Proposed alcohol laws, repetition of old ones

There is fear among liquor traders and other stakeholders that the recent published Norms and Standards by the Department of Trade and Industry ( DTI) to regulate the consumption and the sale of liquor is nothing but the repetition of old apartheid laws that won’t have an impact to transform the industry.

This emerged during a discussion panel hosted by the Soul City Institute where all interested parties where invited to share their views.

“Previously there was only one liquor act of 1989, now each and every province has its own liquor act and the Norms and Standards. Unfortunately there is nothing we can do, we just have to read through them so that we can police them,” said Brigadier Elias Mahlabane from the South African Police Service looking somewhat frustrated.

In defence of Norms and Standards, Prea Ramdhumy from DTI said more dialogues and discussion are coming during the implementation phase where lot of issues will be dealt with and Norms and Standards seek to enhance the existing liquor legislations.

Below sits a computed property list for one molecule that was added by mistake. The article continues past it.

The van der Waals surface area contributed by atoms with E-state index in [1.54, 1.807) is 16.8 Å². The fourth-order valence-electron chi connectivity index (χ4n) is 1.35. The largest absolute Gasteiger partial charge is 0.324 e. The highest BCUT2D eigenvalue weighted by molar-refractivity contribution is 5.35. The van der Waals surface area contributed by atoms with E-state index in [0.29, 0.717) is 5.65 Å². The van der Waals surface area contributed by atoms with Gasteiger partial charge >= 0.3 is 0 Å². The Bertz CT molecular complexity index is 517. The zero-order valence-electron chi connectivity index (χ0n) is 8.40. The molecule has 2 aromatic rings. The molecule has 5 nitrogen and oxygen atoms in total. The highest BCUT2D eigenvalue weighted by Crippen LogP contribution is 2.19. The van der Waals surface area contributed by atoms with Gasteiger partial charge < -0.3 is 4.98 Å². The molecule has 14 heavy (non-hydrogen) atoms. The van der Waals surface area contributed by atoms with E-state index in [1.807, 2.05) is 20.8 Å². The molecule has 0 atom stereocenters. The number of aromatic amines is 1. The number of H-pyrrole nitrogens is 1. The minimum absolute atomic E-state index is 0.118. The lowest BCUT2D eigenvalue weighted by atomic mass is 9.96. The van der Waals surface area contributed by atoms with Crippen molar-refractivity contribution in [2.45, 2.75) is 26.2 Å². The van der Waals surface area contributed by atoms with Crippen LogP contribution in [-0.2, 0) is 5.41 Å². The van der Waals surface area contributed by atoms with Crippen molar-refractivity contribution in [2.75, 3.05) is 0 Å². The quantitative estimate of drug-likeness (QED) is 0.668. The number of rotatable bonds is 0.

“By coming with Norms and Standards to regulate liquor, the government can only do so much, at the end of the day all parties need to play their part to ensure compliance,” she said.

Other issues that were raised that form part of the Norms and Standard includes: different operating hours on certain days between townships and suburbs, no selling of liquor to already intoxicated patrons and that traders must at times take into consideration the safety and health of their patrons when selling liquor.

“The problem is that everything relating to social ills in the community is blamed on liquor Forgetting the most important factor that liquor traders are in business and this is the source of their livelihood. We want laws that will truly transform the industry and economically emancipate the black traders,” said Cedrick Chauke from the Gauteng Liquor Forum and Responsible African Food and Beverages Association (RAFBEA).

“If all of us can work together, law enforcers, traders and the community, I don’t see why we should have any problems. We need a collective consciousness,” concludes Lebo Ramafoko, Chief Executive of Soul City Institute.

Original article by Ramatamo Wa Matamong

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